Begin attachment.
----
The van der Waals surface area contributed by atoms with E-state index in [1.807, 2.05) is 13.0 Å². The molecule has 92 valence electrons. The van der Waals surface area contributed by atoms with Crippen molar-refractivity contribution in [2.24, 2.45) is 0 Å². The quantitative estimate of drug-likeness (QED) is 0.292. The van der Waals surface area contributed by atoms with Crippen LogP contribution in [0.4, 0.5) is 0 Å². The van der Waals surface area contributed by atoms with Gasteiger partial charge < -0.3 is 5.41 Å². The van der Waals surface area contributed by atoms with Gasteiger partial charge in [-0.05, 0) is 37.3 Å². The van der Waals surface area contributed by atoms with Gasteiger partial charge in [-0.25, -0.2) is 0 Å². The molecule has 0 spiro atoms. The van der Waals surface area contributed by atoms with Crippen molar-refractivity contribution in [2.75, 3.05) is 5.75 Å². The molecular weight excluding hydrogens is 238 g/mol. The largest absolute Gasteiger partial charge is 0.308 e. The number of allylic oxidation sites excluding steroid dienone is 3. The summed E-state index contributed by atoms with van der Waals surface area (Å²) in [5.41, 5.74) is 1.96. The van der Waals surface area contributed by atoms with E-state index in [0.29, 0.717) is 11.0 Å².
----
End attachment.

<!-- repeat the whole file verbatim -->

The van der Waals surface area contributed by atoms with E-state index in [1.807, 2.05) is 13.0 Å². The molecule has 92 valence electrons. The van der Waals surface area contributed by atoms with Crippen molar-refractivity contribution in [2.24, 2.45) is 0 Å². The quantitative estimate of drug-likeness (QED) is 0.292. The van der Waals surface area contributed by atoms with Crippen LogP contribution in [0.4, 0.5) is 0 Å². The van der Waals surface area contributed by atoms with Gasteiger partial charge < -0.3 is 5.41 Å². The van der Waals surface area contributed by atoms with Gasteiger partial charge in [-0.05, 0) is 37.3 Å². The van der Waals surface area contributed by atoms with Gasteiger partial charge in [-0.25, -0.2) is 0 Å². The molecule has 0 spiro atoms. The van der Waals surface area contributed by atoms with Crippen molar-refractivity contribution in [2.75, 3.05) is 5.75 Å². The molecular weight excluding hydrogens is 238 g/mol. The largest absolute Gasteiger partial charge is 0.308 e. The number of allylic oxidation sites excluding steroid dienone is 3. The summed E-state index contributed by atoms with van der Waals surface area (Å²) in [5.41, 5.74) is 1.96. The van der Waals surface area contributed by atoms with E-state index in [0.29, 0.717) is 11.0 Å².